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Another thing that Sugarbush's RFID can do is scan for people that share passes. At least this is what I was told by one person. Have you ever seen that camera attached to the RFID Gate infrastructure above? It takes pictures of you when you pass through and attaches them to your pass ID number. I was told that at the end of the day they have software that scans the days photos and runs analysis. if your coat or overall appearance changes too much it flags you and they Check it out. If things don't jibe they shut you off. Now I can't confirm this is going on currently but if it does thats pretty cool.
 

machski

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We ask to see their pass. To get the name, & # so it can be deactivated.
If they don't want show it, Radio for back up, and follow them down to the lift.
They won't be getting on the lift......

Never, touch the guest, be professional
In this day of RFID, not sure one even needs to see the pass anymore to deactivate it. A quick photo of the guest probably would be enough to find and deactivate it or a hand scanner maybe as well. They were using those for the passholder grab and go lunch this weekend at SR, it picked up the pass easier than the gates seem to.
 

2Planker

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In this day of RFID, not sure one even needs to see the pass anymore to deactivate it. A quick photo of the guest probably would be enough to find and deactivate it or a hand scanner maybe as well. They were using those for the passholder grab and go lunch this weekend at SR, it picked up the pass easier than the gates seem to.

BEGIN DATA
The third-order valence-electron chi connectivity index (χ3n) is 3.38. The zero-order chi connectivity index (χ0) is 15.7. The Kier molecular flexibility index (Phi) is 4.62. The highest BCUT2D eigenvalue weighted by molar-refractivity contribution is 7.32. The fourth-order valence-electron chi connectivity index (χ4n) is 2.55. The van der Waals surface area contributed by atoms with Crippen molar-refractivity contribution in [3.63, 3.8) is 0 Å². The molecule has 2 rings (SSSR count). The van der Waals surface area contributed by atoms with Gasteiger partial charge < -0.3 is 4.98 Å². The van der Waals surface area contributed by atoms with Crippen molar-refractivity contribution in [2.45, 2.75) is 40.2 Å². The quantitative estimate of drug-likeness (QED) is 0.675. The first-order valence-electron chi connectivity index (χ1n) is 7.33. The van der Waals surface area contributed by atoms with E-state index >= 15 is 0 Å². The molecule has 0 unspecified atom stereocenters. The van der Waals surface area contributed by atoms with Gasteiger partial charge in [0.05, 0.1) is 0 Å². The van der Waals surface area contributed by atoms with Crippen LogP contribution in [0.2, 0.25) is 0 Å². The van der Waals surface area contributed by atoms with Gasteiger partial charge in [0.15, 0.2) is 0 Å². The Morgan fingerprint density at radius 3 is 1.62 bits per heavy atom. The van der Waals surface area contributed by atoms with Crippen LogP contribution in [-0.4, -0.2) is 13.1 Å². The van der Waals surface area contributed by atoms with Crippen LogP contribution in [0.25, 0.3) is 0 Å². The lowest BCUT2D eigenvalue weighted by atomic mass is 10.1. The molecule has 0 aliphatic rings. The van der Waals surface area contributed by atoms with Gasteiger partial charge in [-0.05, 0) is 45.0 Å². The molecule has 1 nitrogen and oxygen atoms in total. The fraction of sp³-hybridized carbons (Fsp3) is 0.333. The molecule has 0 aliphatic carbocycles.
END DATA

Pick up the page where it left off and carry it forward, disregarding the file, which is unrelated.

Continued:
Photo ?? WTF You want me to pull out my phone and ask the perp to pose for a picture ???? Ridiculous !
Your Pass OR my Radio is all I need
 

thetrailboss

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Another thing that Sugarbush's RFID can do is scan for people that share passes. At least this is what I was told by one person. Have you ever seen that camera attached to the RFID Gate infrastructure above? It takes pictures of you when you pass through and attaches them to your pass ID number. I was told that at the end of the day they have software that scans the days photos and runs analysis. if your coat or overall appearance changes too much it flags you and they Check it out. If things don't jibe they shut you off. Now I can't confirm this is going on currently but if it does thats pretty cool.